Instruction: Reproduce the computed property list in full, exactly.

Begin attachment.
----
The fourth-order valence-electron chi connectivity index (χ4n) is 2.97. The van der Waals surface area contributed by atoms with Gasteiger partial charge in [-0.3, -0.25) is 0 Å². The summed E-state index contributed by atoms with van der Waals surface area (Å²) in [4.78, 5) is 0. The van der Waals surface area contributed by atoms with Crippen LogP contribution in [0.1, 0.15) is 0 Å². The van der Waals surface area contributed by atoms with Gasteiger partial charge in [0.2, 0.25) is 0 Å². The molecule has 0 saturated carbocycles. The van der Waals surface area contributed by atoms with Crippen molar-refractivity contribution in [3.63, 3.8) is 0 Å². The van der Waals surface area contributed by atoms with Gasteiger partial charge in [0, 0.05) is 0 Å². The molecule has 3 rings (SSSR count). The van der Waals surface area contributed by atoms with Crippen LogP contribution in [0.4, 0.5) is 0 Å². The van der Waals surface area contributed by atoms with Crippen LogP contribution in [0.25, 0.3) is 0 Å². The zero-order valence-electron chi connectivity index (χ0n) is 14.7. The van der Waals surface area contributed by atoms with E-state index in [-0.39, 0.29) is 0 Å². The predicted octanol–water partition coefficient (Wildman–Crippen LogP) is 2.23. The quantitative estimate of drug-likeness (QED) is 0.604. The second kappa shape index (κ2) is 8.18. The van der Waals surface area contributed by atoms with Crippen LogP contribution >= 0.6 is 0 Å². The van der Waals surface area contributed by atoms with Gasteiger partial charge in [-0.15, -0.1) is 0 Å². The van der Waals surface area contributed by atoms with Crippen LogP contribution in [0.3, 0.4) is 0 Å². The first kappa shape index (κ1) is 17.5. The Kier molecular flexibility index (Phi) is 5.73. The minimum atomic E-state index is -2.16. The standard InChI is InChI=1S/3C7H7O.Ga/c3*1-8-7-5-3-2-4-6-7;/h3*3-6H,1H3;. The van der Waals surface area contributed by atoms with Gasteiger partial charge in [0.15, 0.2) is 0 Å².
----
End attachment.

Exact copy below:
The fourth-order valence-electron chi connectivity index (χ4n) is 2.97. The van der Waals surface area contributed by atoms with Gasteiger partial charge in [-0.3, -0.25) is 0 Å². The summed E-state index contributed by atoms with van der Waals surface area (Å²) in [4.78, 5) is 0. The van der Waals surface area contributed by atoms with Crippen LogP contribution in [0.1, 0.15) is 0 Å². The van der Waals surface area contributed by atoms with Gasteiger partial charge in [0.2, 0.25) is 0 Å². The molecule has 0 saturated carbocycles. The van der Waals surface area contributed by atoms with Crippen molar-refractivity contribution in [3.63, 3.8) is 0 Å². The van der Waals surface area contributed by atoms with Gasteiger partial charge in [0, 0.05) is 0 Å². The molecule has 3 rings (SSSR count). The van der Waals surface area contributed by atoms with Crippen LogP contribution in [0.4, 0.5) is 0 Å². The van der Waals surface area contributed by atoms with Crippen LogP contribution in [0.25, 0.3) is 0 Å². The zero-order valence-electron chi connectivity index (χ0n) is 14.7. The van der Waals surface area contributed by atoms with E-state index in [-0.39, 0.29) is 0 Å². The predicted octanol–water partition coefficient (Wildman–Crippen LogP) is 2.23. The quantitative estimate of drug-likeness (QED) is 0.604. The second kappa shape index (κ2) is 8.18. The van der Waals surface area contributed by atoms with Crippen LogP contribution >= 0.6 is 0 Å². The van der Waals surface area contributed by atoms with Gasteiger partial charge in [-0.15, -0.1) is 0 Å². The van der Waals surface area contributed by atoms with Crippen LogP contribution in [0.3, 0.4) is 0 Å². The first kappa shape index (κ1) is 17.5. The Kier molecular flexibility index (Phi) is 5.73. The minimum atomic E-state index is -2.16. The standard InChI is InChI=1S/3C7H7O.Ga/c3*1-8-7-5-3-2-4-6-7;/h3*3-6H,1H3;. The van der Waals surface area contributed by atoms with Gasteiger partial charge in [0.15, 0.2) is 0 Å².